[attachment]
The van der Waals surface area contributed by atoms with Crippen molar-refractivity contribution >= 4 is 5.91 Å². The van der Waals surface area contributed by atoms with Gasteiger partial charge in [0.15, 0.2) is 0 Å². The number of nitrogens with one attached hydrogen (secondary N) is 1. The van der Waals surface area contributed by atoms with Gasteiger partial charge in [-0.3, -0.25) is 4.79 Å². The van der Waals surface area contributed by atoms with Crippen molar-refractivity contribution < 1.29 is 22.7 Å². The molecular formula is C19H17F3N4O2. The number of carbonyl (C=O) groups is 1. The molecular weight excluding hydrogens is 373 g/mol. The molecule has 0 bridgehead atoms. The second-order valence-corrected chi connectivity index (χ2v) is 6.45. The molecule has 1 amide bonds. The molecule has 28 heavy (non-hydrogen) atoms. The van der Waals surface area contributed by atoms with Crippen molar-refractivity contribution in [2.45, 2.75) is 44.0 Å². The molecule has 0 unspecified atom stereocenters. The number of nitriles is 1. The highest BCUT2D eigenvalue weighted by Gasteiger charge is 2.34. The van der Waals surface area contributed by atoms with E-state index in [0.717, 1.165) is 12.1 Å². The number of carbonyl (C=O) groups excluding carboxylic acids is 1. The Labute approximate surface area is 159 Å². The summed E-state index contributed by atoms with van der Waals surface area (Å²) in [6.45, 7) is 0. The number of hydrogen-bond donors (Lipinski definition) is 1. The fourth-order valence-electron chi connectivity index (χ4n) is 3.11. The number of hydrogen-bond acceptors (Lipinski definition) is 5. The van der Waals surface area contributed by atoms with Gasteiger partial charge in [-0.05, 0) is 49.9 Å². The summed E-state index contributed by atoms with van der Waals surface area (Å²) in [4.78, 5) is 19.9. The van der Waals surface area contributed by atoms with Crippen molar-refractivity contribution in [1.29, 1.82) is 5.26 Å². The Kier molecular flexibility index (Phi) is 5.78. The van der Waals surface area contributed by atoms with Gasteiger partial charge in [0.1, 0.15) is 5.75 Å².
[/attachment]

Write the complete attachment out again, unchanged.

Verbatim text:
The van der Waals surface area contributed by atoms with Crippen molar-refractivity contribution >= 4 is 5.91 Å². The van der Waals surface area contributed by atoms with Gasteiger partial charge in [0.15, 0.2) is 0 Å². The number of nitrogens with one attached hydrogen (secondary N) is 1. The van der Waals surface area contributed by atoms with Gasteiger partial charge in [-0.3, -0.25) is 4.79 Å². The van der Waals surface area contributed by atoms with Crippen molar-refractivity contribution < 1.29 is 22.7 Å². The molecular formula is C19H17F3N4O2. The number of carbonyl (C=O) groups is 1. The molecular weight excluding hydrogens is 373 g/mol. The molecule has 0 bridgehead atoms. The second-order valence-corrected chi connectivity index (χ2v) is 6.45. The molecule has 1 amide bonds. The molecule has 28 heavy (non-hydrogen) atoms. The van der Waals surface area contributed by atoms with Crippen molar-refractivity contribution in [2.45, 2.75) is 44.0 Å². The molecule has 0 unspecified atom stereocenters. The number of nitriles is 1. The highest BCUT2D eigenvalue weighted by Gasteiger charge is 2.34. The van der Waals surface area contributed by atoms with E-state index in [0.717, 1.165) is 12.1 Å². The number of carbonyl (C=O) groups excluding carboxylic acids is 1. The Labute approximate surface area is 159 Å². The summed E-state index contributed by atoms with van der Waals surface area (Å²) in [6.45, 7) is 0. The number of hydrogen-bond donors (Lipinski definition) is 1. The fourth-order valence-electron chi connectivity index (χ4n) is 3.11. The number of hydrogen-bond acceptors (Lipinski definition) is 5. The van der Waals surface area contributed by atoms with Gasteiger partial charge in [-0.05, 0) is 49.9 Å². The summed E-state index contributed by atoms with van der Waals surface area (Å²) in [4.78, 5) is 19.9. The van der Waals surface area contributed by atoms with Crippen molar-refractivity contribution in [1.29, 1.82) is 5.26 Å². The Kier molecular flexibility index (Phi) is 5.78. The van der Waals surface area contributed by atoms with Gasteiger partial charge in [0.1, 0.15) is 5.75 Å².